Soy mujer. Y un entrañable calor me abriga cuando el mundo me golpea. Es el calor de las otras mujeres, de aquellas que hicieron de la vida este rincón sensible, luchador, de piel suave y tierno corazón guerrero". Alejandra Pizarnik, argentina, poeta y escritora.

Soy mujer. Y un entrañable calor me abriga cuando el mundo me golpea. Es el calor de las otras mujeres, de aquellas que hicieron de la vida este rincón sensible, luchador, de piel suave y tierno corazón guerrero". Alejandra Pizarnik, argentina, poeta y escritora.

Soy mujer. Y un entrañable calor me abriga cuando el mundo me golpea. Es el calor de las otras mujeres, de aquellas que hicieron de la vida este rincón sensible, luchador, de piel suave y tierno corazón guerrero". Alejandra Pizarnik, argentina, poeta y escritora.

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LBQ Women’s Rights to Health, Education and Political Participation

Group: Equal Rights Front (Frente por las Derecho Igualitarios – FDI).

Department: National reach

From the voice of: Larissa Arroyo, coordinator.

The Equal Rights Front (FDI) is a union of organizations, collectives and independent activists that work in favor of LGBTIQ rights in Costa Rica. We work for all human rights to be recognized and guaranteed, with a particular emphasis on lesbian, gay, bisexual, trans and intersex populations. FDI joins diverse social and political forces, united in the struggle for equal rights, social change, and improved political, social and cultural conditions for the LGBTI community.

Various events sparked the birth of FDI in 2013. Of note was the defeat in 2010 of the “hate referendum,” which sought to block legal recognition of same-sex unions and later, the Invisibles Movement and other protests in 2012 following the appointment of ex-congressman Justo Orozco as the president of the Human Rights Commission in the Legislative Assembly. Working together became a priority for many LGBTI organizations and activists in the country. As a first line of action in 2013, FDI led a process to collect signatures in favor of presenting proposed legislation for marriage equality through a public initiative. In the past several years, we have consolidated our role as an organization of reference and a space for communication, mobilization, reflection and advocacy in favor of respect for and recognition of equal rights.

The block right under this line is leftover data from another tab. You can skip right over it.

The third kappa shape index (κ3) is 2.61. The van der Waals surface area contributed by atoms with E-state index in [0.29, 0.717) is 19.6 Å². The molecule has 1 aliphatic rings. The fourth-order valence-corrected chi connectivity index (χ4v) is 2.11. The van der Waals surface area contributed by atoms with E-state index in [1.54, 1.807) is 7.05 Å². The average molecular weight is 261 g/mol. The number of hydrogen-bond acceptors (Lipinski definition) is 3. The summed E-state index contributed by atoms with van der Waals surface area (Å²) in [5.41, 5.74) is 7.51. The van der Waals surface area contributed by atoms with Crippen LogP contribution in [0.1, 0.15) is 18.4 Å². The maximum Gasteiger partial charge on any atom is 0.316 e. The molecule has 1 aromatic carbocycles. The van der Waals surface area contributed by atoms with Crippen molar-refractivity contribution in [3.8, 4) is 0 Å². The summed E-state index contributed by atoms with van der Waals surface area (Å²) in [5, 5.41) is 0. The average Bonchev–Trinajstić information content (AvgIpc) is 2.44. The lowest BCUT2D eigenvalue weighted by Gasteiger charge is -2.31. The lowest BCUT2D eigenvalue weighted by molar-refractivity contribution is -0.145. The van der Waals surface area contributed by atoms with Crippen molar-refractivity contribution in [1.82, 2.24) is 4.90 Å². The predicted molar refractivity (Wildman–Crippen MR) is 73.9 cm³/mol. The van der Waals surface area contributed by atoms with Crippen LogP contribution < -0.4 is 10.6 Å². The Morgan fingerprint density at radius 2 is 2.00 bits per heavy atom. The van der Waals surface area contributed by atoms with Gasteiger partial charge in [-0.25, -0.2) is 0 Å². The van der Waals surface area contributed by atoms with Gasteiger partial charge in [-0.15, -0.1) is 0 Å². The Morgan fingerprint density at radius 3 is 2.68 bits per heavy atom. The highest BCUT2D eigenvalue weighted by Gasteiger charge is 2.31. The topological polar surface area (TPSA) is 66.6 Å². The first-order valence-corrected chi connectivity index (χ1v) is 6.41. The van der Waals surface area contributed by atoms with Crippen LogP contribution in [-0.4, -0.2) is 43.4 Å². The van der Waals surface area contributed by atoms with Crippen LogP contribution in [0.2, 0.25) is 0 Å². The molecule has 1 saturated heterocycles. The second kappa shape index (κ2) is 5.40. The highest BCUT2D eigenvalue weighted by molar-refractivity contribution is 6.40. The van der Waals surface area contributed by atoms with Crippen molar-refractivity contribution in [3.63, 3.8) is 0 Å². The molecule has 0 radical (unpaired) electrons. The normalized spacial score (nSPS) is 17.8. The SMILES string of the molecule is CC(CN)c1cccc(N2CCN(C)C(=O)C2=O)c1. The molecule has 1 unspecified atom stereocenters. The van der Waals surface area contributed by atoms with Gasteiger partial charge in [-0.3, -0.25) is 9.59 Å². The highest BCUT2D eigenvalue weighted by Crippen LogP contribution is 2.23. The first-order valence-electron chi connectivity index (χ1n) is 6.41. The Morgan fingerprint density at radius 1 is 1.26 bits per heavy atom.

Advocating on behalf of LBQ rights

While Costa Rica is a democratic country that has made progress in terms of recognizing and guaranteeing the human rights of LGBTI persons, the specific needs of lesbian, bisexual and non-heterosexual women were not being taken into consideration. This made us realize that we had been working on behalf of LGBTI persons, but had not worked directly with LBQ women and this gap had implications for their access to health, education and political participation.

To meet this need, we developed a pioneering and innovative project with lesbian, bisexual and non-heterosexual women, which had a large impact. From this initiative, we were able to achieve the approval of guidelines for lesbian, bisexual and non-heterosexual women’s health, something that had never been thought of before. Social Security (our public health agency) had created guidelines for LBGTI persons, about anti-discrimination, and trans persons, but had never considered the specific needs of lesbian and bisexual women, and that is where we came in to say that the LGBTI needs to be broken down. When we came up with this project, we didn’t realize it would reach this level of success. We knew that it was important and that it make a contribution, but it exceeded our expectations. It’s now a mechanism that the United Nations utilizes, and many people utilize. It’s something that transcends us.

Once in a work session we mentioned that the Costa Rican government had not made progress toward guidelines for lesbian, bisexual and non-heterosexual women, and someone said, “Of course they’ve done things.” So, we asked them to share with us what the government had done, and the first thing they mentioned were the guidelines for bisexual, lesbian and non-heterosexual women that was built by us, by civil society. I was shocked. It was satisfying to see that the materials that had come out of civil society were being adopted. This is an instrument not only for civil society, as we had planned, but the State itself took ownership of this agenda in order to take action. Beyond us, beyond FDI, we believe that this is an effort that fulfilled our expectations for success, to be able to build those guidelines and present that agenda before the government.

Our main achievement, despite internal challenges (from being a small organization, with limited resources, without infrastructure and hired staff) and external challenges (it was very difficult for lesbian and bisexual women to speak out and come to workshops), is positioning our agenda before the government and the United Nations.